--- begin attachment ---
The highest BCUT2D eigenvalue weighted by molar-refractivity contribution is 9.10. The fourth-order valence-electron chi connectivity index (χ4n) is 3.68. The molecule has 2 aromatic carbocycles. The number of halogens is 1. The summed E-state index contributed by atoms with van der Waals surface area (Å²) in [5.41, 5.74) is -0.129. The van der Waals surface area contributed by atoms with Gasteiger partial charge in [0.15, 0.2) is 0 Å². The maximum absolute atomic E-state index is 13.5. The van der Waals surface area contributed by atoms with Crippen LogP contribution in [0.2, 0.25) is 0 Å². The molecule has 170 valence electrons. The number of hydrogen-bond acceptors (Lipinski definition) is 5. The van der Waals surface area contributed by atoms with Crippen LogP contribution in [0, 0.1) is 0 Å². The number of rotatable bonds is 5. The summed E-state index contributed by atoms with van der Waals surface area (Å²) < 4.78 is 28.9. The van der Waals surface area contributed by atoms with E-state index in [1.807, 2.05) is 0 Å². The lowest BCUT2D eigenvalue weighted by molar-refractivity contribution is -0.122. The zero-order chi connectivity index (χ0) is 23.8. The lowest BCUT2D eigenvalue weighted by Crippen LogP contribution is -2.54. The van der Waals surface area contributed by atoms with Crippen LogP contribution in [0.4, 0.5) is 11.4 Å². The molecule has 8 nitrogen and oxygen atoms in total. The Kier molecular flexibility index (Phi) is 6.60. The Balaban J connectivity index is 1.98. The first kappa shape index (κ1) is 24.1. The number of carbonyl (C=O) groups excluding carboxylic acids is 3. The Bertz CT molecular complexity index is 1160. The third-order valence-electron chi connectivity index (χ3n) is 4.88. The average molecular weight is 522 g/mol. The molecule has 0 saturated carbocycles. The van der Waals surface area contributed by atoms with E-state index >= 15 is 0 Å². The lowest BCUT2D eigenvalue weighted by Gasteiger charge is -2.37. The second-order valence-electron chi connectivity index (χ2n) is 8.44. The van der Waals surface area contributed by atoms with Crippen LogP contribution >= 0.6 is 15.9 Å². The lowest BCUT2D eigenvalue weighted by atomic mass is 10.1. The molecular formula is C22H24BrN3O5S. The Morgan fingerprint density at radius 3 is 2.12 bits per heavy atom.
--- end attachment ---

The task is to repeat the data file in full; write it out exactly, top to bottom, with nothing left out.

The highest BCUT2D eigenvalue weighted by molar-refractivity contribution is 9.10. The fourth-order valence-electron chi connectivity index (χ4n) is 3.68. The molecule has 2 aromatic carbocycles. The number of halogens is 1. The summed E-state index contributed by atoms with van der Waals surface area (Å²) in [5.41, 5.74) is -0.129. The van der Waals surface area contributed by atoms with Gasteiger partial charge in [0.15, 0.2) is 0 Å². The maximum absolute atomic E-state index is 13.5. The van der Waals surface area contributed by atoms with Crippen LogP contribution in [0.2, 0.25) is 0 Å². The molecule has 170 valence electrons. The number of hydrogen-bond acceptors (Lipinski definition) is 5. The van der Waals surface area contributed by atoms with Crippen LogP contribution in [0, 0.1) is 0 Å². The number of rotatable bonds is 5. The summed E-state index contributed by atoms with van der Waals surface area (Å²) < 4.78 is 28.9. The van der Waals surface area contributed by atoms with E-state index in [1.807, 2.05) is 0 Å². The lowest BCUT2D eigenvalue weighted by molar-refractivity contribution is -0.122. The zero-order chi connectivity index (χ0) is 23.8. The lowest BCUT2D eigenvalue weighted by Crippen LogP contribution is -2.54. The van der Waals surface area contributed by atoms with Crippen LogP contribution in [0.4, 0.5) is 11.4 Å². The molecule has 8 nitrogen and oxygen atoms in total. The Kier molecular flexibility index (Phi) is 6.60. The Balaban J connectivity index is 1.98. The first kappa shape index (κ1) is 24.1. The number of carbonyl (C=O) groups excluding carboxylic acids is 3. The Bertz CT molecular complexity index is 1160. The third-order valence-electron chi connectivity index (χ3n) is 4.88. The average molecular weight is 522 g/mol. The molecule has 0 saturated carbocycles. The van der Waals surface area contributed by atoms with E-state index >= 15 is 0 Å². The lowest BCUT2D eigenvalue weighted by Gasteiger charge is -2.37. The second-order valence-electron chi connectivity index (χ2n) is 8.44. The van der Waals surface area contributed by atoms with Crippen LogP contribution >= 0.6 is 15.9 Å². The lowest BCUT2D eigenvalue weighted by atomic mass is 10.1. The molecular formula is C22H24BrN3O5S. The Morgan fingerprint density at radius 3 is 2.12 bits per heavy atom.